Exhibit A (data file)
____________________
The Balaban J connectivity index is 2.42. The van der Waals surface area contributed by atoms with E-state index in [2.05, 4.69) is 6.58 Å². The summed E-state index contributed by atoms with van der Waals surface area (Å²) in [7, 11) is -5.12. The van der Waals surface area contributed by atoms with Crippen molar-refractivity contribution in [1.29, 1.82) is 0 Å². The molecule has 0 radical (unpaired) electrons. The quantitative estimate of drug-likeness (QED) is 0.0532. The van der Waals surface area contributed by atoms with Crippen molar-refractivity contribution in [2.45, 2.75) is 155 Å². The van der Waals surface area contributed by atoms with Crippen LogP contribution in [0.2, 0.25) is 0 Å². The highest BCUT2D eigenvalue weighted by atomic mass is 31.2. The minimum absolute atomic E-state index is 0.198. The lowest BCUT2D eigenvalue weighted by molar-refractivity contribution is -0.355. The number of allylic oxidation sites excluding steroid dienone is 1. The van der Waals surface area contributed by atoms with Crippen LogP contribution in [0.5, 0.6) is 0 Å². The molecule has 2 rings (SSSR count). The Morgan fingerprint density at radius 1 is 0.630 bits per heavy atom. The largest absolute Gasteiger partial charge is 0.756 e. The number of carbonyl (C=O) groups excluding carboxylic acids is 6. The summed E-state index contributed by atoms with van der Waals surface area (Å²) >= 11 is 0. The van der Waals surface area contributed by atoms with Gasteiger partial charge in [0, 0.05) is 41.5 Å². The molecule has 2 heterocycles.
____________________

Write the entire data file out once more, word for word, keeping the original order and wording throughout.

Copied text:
The Balaban J connectivity index is 2.42. The van der Waals surface area contributed by atoms with E-state index in [2.05, 4.69) is 6.58 Å². The summed E-state index contributed by atoms with van der Waals surface area (Å²) in [7, 11) is -5.12. The van der Waals surface area contributed by atoms with Crippen molar-refractivity contribution in [1.29, 1.82) is 0 Å². The molecule has 0 radical (unpaired) electrons. The quantitative estimate of drug-likeness (QED) is 0.0532. The van der Waals surface area contributed by atoms with Crippen molar-refractivity contribution in [2.45, 2.75) is 155 Å². The van der Waals surface area contributed by atoms with Crippen LogP contribution in [0.2, 0.25) is 0 Å². The highest BCUT2D eigenvalue weighted by atomic mass is 31.2. The minimum absolute atomic E-state index is 0.198. The lowest BCUT2D eigenvalue weighted by molar-refractivity contribution is -0.355. The number of allylic oxidation sites excluding steroid dienone is 1. The van der Waals surface area contributed by atoms with Crippen LogP contribution in [0.5, 0.6) is 0 Å². The molecule has 2 rings (SSSR count). The Morgan fingerprint density at radius 1 is 0.630 bits per heavy atom. The largest absolute Gasteiger partial charge is 0.756 e. The number of carbonyl (C=O) groups excluding carboxylic acids is 6. The summed E-state index contributed by atoms with van der Waals surface area (Å²) >= 11 is 0. The van der Waals surface area contributed by atoms with Gasteiger partial charge in [0, 0.05) is 41.5 Å². The molecule has 2 heterocycles.